Germany’s Blitzkrieg over Poland was the first of a series of attacks that would go on to include Belgium, the Netherlands, and France in the course of the Second World War. The sheer might of this German war machine sent shockwaves throughout the whole of Europe.
Aircraft of note: Supermarine Spitfire, Hawker Hurricane
By June 1940 several European nations had fallen to the German Blitzkrieg – Poland, Belgium, the Netherlands and France. This was when Hitler decided to go all out in an attempt to take over the mighty Great Britain. This set the scene for one of the finest air battles in all of human history and catapulted two of the most famous British fighters to fame viz. the Supermarine Spitfire and the Hawker Hurricane. The main impediment to a German invasion of Britain was the English Channel and the naval superiority that the English exercised in the waters. Hitler therefore decided to first gain control over the skies and then lead an amphibious assault into the Isles.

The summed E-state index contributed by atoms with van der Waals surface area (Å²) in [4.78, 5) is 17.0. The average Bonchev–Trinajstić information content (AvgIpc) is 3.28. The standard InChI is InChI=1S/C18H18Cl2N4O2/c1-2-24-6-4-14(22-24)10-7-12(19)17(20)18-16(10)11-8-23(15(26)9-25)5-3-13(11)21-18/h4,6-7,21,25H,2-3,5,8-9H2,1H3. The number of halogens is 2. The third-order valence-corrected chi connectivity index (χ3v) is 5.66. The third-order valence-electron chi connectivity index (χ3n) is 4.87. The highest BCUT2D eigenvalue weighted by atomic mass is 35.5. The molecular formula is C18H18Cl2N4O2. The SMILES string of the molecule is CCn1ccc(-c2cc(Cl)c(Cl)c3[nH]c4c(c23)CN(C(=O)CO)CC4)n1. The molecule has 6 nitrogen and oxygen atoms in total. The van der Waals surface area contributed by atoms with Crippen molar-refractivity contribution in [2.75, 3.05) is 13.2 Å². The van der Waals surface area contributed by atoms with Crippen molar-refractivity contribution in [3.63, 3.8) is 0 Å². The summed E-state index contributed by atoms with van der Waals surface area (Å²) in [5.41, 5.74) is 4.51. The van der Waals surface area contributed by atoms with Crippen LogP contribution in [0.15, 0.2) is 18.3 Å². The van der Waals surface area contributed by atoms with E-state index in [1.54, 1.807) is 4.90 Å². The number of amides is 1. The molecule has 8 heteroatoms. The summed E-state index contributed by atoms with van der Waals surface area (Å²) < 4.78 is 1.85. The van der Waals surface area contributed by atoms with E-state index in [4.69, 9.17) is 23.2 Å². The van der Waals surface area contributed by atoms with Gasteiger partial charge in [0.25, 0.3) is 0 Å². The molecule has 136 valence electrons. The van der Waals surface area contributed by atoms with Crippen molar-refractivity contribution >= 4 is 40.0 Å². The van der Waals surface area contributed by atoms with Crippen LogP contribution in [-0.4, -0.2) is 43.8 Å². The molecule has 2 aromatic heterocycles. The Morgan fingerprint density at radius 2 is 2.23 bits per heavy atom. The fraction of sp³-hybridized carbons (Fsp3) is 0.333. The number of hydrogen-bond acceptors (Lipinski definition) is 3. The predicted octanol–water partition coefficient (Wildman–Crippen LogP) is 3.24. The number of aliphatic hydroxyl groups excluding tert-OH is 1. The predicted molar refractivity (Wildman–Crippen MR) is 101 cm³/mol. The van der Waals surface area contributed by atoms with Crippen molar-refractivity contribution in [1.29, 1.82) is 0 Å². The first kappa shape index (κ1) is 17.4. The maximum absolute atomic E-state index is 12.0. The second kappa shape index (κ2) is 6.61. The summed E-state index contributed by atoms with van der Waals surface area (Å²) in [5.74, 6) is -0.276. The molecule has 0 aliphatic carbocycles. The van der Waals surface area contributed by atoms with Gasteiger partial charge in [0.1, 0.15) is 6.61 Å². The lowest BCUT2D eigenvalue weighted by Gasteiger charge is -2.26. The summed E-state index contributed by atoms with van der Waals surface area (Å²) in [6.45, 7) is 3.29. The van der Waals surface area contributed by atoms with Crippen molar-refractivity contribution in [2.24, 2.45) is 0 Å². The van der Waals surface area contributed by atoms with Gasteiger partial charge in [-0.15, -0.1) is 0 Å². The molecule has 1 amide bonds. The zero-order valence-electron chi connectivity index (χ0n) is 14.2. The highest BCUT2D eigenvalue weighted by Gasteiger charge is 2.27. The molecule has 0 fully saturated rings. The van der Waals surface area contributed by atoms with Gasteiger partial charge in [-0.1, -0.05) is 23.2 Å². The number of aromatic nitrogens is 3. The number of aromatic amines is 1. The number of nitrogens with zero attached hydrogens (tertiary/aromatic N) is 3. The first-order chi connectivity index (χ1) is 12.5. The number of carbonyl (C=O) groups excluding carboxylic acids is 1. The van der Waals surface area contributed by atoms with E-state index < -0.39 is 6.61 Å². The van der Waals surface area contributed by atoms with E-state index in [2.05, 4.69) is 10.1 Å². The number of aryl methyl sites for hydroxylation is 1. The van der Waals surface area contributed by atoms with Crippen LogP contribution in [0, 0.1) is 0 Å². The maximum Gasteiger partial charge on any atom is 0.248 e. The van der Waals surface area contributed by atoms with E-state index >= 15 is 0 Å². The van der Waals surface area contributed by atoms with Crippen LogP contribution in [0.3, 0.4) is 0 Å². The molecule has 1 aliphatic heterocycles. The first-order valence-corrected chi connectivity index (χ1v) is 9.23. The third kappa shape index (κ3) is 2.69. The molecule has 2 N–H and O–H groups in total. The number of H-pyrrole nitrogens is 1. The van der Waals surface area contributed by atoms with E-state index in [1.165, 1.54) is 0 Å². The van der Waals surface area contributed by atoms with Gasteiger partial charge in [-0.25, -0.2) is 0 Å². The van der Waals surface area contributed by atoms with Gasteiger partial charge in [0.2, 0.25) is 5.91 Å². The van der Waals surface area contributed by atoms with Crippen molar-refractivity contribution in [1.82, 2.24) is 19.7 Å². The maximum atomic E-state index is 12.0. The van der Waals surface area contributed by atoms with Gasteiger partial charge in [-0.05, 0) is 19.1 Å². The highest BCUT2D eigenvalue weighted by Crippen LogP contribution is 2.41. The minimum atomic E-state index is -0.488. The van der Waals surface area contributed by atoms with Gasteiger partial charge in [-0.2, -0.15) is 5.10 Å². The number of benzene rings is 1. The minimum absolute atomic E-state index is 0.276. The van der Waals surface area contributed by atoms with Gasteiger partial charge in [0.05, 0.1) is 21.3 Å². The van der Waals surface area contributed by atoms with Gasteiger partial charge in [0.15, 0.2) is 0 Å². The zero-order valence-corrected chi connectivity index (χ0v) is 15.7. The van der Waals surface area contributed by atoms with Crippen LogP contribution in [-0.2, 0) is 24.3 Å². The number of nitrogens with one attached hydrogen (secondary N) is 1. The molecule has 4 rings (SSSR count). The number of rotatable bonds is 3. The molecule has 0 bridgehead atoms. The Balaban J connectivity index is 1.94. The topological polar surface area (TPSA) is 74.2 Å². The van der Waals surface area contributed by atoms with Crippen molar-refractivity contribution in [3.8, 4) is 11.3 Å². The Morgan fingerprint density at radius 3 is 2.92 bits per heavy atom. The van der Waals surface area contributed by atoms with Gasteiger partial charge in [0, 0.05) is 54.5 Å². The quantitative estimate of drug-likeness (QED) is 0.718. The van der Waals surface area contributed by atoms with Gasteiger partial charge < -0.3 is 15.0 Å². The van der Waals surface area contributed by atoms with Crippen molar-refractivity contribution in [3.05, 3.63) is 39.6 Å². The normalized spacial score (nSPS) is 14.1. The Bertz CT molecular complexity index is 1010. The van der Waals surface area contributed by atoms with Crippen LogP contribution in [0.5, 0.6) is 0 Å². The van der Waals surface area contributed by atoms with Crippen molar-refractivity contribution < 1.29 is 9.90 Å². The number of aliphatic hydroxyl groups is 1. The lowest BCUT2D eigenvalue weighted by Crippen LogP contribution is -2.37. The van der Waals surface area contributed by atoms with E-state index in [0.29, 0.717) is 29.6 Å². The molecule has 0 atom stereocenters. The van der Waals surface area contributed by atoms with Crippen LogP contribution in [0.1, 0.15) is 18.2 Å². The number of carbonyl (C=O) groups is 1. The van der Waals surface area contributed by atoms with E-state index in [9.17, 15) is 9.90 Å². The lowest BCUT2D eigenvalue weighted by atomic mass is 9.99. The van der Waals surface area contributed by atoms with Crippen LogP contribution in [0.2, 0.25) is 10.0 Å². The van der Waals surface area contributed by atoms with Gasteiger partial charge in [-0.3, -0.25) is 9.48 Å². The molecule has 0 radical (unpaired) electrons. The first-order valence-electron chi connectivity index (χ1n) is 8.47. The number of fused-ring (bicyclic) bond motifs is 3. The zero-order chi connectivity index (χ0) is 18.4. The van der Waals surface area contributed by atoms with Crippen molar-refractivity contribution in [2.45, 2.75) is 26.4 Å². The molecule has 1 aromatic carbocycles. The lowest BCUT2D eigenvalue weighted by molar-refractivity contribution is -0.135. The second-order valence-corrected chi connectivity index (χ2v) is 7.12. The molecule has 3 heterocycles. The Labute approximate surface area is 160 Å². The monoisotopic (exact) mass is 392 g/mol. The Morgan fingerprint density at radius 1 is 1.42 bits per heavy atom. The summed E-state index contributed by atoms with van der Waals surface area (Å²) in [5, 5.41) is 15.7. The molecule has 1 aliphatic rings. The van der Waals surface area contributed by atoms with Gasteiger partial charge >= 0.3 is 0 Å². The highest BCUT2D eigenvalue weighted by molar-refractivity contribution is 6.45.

The German Luftwaffe sent a seemingly gigantic strike force, comprising 1300 bombers, dive-bombers and 1200 single and twin engine fighters. The British RAF had a much smaller number at their disposal – just 600 front-line fighters (Spitfires and Hurricanes). But the Germans lacked organization and were caught unawares by superior British radar technology that warned the RAF where and when the Luftwaffe would strike long before the actual strikes came. In July and August, the German air-assaults were confined to ports, air fields, Fighter Command Installations and radar stations in an attempt to cripple the British defense. Though Britain lost a great many fine young pilots, the Luftwaffe sustained heavier injuries. Nearly 600 Messerschimtts and Heinkels were taken out by the RAF. The British then retaliated with a surprise attack on Berlin. This infuriated Hitler and he ordered the Luftwaffe to shift focus from the Fighter Command Installations and attack London instead.